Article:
Helping voters understand the issues on the ballot was an important aspect for the Alameda County Food Bank’s voter engagement campaign. The food bank began including voter registration opportunities during soup kitchen and food distribution times beginning in 2012.
Shanti Prasad, senior policy advocate at the food bank, said research shows people are more responsive to voter registration efforts when they’re lead by a familiar face, such as pastors at local churches, so this year they partnered with other community organizations to encourage people to vote.
Often, she said, the hurdle is getting people to feel familiar with the voting process as well as issues on the ballot. “It’s confusing for everyone. We’re all in this together,” Prasad said.
The Latino Task Force voter registration and education campaign supported the re-election of Roseann Torres and Noel Gallo for the District 5 school board and council seats, the approval of the city’s new soda tax, and Measure LL, which created a citizen advisory committee for the Oakland Police Department. “With those campaigns, we made sure they went out to vote,” Contreras said. “We were pretty successful.”
Gonzalez said the voters the Latino Task Force canvassed in the Oakland flatlands were supportive of Measure LL and soda tax Measure HH, both of which passed.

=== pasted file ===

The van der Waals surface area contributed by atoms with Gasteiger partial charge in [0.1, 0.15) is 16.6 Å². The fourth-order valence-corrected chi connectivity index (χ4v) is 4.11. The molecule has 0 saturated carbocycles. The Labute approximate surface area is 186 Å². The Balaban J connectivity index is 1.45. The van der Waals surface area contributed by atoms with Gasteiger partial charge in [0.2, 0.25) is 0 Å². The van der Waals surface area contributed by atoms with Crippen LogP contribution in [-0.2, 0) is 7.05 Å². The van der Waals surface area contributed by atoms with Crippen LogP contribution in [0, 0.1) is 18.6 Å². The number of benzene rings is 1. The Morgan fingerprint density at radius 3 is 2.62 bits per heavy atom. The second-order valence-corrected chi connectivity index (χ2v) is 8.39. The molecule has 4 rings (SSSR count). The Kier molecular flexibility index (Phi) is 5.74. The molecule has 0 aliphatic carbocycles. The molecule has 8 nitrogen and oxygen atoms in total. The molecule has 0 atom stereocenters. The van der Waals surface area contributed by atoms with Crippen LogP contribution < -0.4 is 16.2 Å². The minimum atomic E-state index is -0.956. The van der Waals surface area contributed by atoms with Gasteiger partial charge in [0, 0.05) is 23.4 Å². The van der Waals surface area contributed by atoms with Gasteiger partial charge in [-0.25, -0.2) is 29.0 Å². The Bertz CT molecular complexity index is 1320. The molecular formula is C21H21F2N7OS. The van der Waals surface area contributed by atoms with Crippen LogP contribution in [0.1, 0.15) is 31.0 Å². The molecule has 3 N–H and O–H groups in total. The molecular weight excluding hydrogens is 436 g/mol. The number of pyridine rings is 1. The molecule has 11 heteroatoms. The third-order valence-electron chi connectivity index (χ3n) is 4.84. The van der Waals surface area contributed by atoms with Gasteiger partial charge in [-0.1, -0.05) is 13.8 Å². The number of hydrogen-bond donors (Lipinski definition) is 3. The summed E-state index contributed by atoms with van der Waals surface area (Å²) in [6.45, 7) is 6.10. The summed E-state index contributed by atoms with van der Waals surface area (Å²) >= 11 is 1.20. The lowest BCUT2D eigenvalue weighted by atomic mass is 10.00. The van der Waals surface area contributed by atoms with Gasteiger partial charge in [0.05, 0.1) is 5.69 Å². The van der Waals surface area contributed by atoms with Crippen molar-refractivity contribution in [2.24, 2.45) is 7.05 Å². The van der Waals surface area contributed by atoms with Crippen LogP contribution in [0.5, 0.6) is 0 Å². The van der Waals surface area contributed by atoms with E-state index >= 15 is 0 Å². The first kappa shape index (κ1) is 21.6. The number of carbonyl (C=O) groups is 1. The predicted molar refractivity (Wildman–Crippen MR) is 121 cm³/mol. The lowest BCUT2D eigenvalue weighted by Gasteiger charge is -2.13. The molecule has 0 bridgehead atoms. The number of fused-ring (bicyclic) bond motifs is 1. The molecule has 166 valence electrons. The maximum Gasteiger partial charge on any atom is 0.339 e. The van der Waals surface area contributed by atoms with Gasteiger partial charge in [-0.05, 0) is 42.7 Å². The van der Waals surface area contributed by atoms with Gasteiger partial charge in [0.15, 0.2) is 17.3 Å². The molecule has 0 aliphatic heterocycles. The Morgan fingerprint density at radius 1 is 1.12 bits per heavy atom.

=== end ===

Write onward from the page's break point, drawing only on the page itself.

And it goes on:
Particularly, he said, the Latino electorate is growing and they can “read through big money lies that saturated our community.”
“We’re not going to let outside interests and money tell us how to vote,” he said.
Gonzalez was referring to the millions of dollars soda makers poured into Measure HH, the one-cent-per-ounce tax on sugar-sweetened beverages, calling it a “grocery tax” that would have hurt small businesses. Diseases caused by excess consumption of sugar, specifically obesity and type 2 diabetes, are more prevalent in communities of color, who also see more advertisements for sodas and other sugary drinks than their white counterparts.
The Alameda County Food Bank endorsed the passage of Measure HH, as staffers say the adverse effects of soda directly effect vulnerable children, whom they serve. The food bank stopped accepting donations of soda in 2005. “We’re particularly proud that HH passed,” Prasad said.
While many in the Bay Area are less than enthusiastic with the outcome of the general election—which has led to consecutive nights of protest downtown—the results of city-wide races and measures illustrate one important fact, Gonzalez said: “The most important vote is the local vote.”
He said Trump’s presidency and the rhetoric of his campaign may spur new political interest among minorities, women, and Muslims in the otherwise often-neglected midterm elections, which will take place in two years. For right now, he said, there’s plenty for voters to talk to their children about, including the things the president-elect has said along his campaign trail.
“When they hear us as adults and hear someone who is going to be the leader of the country speak that way, they get mixed, mixed messages,” Gonzalez said.
Data source for the graphics: Alameda County Registrar of Voters ‘Report of Registration’ files for 2016, 2012 and 2008. Based on July 7, 2016, October 22, 2012, and October 20, 2008 registration close date.